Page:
Stephanie Mencimer

Stephanie Mencimer

Reporter

Stephanie works in Mother Jones' Washington bureau. A Utah native and graduate of a crappy public university not worth mentioning, she has spent the last year hanging out with angry white people who occasionally don tricorne hats and come to lunch meetings heavily armed.

Full Bio | Get my RSS |

Stephanie covers legal affairs and domestic policy in Mother Jones' Washington bureau. She is the author of Blocking the Courthouse Door: How the Republican Party and Its Corporate Allies Are Taking Away Your Right to Sue. A contributing editor of the Washington Monthly, a former investigative reporter at the Washington Post, and a senior writer at the Washington City Paper, she was nominated for a National Magazine Award in 2004 for a Washington Monthly article about myths surrounding the medical malpractice system. In 2000, she won the Harry Chapin Media award for reporting on poverty and hunger, and her 2010 story in Mother Jones of the collapse of the welfare system in Georgia and elsewhere won a Casey Medal for Meritorious Journalism.

CHART: Welfare Benefits Far Smaller Than Scorn Heaped On Them

| Tue Apr. 9, 2013 8:25 AM PDT
Center on Budget and Policy Priorities

 

Welfare recipients have always been easy targets. President Ronald Reagan reviled them as "welfare queens" who supposedly drove Cadillacs and lived large on the government dole (a story that was entirely apocryphal). Heaping abuse on the recipients of the federal welfare program, since renamed Temporary Assistance for Needy Families (TANF), continues to be a popular staple of conservative rhetoric. A Missouri legislator recently introduced legislation, dubbed the "don't get sick" bill, to punish poor families by taking away their TANF benefits if a child misses more than three weeks of school. Last week, a Tennessee legislative committee passed a bill that would slash TANF benefits to families whose children get bad grades. And Florida Gov. Rick Scott is still trying to force that state's TANF beneficiaries to undergo drug tests that two federal courts have deemed unconstitutional. Scott isn't alone. To date, 16 states have tried to force TANF recipients to undergo drug testing, despite little evidence of widespread drug abuse among the single moms in the program.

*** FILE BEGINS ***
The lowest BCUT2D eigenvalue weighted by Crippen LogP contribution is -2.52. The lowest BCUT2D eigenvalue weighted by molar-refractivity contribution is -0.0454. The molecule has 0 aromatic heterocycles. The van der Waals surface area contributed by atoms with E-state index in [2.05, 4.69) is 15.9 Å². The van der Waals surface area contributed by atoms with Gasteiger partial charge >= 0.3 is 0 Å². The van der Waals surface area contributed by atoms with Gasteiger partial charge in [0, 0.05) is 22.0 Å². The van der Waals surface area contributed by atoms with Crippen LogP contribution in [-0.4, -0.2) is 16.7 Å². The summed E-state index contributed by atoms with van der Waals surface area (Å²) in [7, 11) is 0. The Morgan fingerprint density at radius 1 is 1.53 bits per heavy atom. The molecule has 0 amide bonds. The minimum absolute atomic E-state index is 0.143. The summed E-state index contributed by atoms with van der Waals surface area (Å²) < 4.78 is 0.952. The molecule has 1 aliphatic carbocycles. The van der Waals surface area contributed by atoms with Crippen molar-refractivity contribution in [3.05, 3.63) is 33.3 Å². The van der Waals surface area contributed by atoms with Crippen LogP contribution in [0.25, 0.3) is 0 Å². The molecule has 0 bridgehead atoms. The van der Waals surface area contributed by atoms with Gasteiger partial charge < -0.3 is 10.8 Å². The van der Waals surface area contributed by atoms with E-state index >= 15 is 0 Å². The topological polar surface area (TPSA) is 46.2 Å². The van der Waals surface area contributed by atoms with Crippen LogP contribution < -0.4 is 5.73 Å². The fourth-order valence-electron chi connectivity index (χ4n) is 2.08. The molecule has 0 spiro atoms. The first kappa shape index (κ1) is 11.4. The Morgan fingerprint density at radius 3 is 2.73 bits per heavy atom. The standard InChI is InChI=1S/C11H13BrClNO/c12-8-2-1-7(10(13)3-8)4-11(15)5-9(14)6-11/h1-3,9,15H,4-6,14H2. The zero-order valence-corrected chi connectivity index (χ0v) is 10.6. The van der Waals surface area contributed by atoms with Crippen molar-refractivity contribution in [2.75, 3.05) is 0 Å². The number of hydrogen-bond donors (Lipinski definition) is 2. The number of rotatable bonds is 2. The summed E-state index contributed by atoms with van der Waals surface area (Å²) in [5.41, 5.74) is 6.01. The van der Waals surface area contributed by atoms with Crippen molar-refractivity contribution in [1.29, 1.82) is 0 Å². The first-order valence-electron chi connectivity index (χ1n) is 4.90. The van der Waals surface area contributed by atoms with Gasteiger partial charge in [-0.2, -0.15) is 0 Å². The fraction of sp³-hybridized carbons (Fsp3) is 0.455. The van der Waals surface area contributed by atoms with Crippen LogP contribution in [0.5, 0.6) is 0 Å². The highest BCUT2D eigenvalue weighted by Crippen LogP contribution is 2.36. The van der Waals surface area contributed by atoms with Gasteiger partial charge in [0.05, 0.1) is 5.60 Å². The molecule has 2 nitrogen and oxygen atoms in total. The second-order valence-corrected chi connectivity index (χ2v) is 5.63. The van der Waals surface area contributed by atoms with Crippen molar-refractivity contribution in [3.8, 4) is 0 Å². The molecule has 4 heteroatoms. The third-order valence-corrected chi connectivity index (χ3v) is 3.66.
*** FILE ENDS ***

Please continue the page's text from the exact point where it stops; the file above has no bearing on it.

The focus on TANF recipients is vastly out of proportion with the size of the program, which has been steadily shrinking since it was "reformed" in 1996 by President Bill Clinton and turned over to the states to administer. A new report from the Center on Budget and Policy Priorities shows that the cash benefits doled out under TANF are now so meager that they barely make a dent in the fortunes of the recipients. In Tennessee, where legislators were so eager to use TANF as a "stick" to get poor kids to do well in school, the maximum monthly benefit for a family of three is $185—barely enough to lift a poor family above 10 percent of the federal poverty line. Missouri's benefits clock in at $292 a month, literally the same amount offered in 1996. Thanks to inflation, the real value of those benefits has fallen more than 30 percent, leaving recipients at barely 18 percent of the poverty line.